Over the last decade, increasing domestic and international visibility of noxious urban air quality in Indian cities has led to several local and national policies to combat the problem. The goal of the project is to use air quality data from pollution monitoring stations in major cities and the timing of specific policy interventions to estimate the impact of these policies.
We are particularly interested in the following policies:
a) Mandated changes in fuel types and standards.
b) Driving restrictions for vehicles
c) The construction of arterial roads and new public transit lines
Since the beginning of 2016, the capital city of Delhi has experienced changes in all of these. The state government introduced the “Odd-Even Scheme” for two fortnights in January and April, 2016 respectively. During this time, private cars could only be used on alternative days of the week, determined by whether their number plate ended in an odd or even number. In the first half of 2018, a major arterial highway was opened which has allowed inter-city truck traffic to skirt the city instead of driving through it, new metro lines have come into use and new fuel standards have brought down the sulphur content of fuel from 50 ppm to 10 ppm.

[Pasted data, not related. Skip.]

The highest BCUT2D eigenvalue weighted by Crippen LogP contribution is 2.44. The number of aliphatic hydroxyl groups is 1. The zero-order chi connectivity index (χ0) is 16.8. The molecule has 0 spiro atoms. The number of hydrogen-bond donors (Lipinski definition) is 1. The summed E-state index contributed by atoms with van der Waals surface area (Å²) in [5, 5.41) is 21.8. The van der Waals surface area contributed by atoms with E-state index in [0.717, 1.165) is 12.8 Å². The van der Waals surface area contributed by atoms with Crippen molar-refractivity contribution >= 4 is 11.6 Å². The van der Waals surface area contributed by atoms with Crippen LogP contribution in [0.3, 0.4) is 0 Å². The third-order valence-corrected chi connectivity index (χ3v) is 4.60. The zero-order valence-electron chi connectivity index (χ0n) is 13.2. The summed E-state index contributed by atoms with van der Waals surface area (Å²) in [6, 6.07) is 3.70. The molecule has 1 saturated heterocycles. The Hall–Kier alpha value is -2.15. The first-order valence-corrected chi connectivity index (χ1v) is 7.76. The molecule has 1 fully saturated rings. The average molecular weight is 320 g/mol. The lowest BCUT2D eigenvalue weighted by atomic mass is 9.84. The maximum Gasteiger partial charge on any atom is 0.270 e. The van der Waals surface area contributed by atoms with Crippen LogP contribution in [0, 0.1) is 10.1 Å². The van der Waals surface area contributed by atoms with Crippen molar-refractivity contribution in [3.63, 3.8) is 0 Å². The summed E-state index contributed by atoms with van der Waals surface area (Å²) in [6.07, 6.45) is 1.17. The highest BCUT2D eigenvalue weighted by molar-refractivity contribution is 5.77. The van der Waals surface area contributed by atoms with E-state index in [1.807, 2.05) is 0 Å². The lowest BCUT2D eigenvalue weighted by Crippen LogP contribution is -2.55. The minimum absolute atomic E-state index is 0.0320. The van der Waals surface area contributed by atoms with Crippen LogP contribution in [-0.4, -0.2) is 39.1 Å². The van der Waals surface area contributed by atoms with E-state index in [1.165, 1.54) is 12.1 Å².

Our empirical strategy would use a regression discontinuity design with air quality data from Delhi to examine air quality levels of pollutants before and after these policy changes. To control for daily and seasonal variations and check the robustness of our results, we will also additionally estimate difference-in-difference estimators using data for the same time periods for other major cities.
We anticipate that many of these new policies will be extended to other cities over the coming two years since there have been policy announcements to this effect. This will allow us to extend our analysis to these areas and also examine how impact is influenced by the nature of the urban space and baseline levels of air pollution.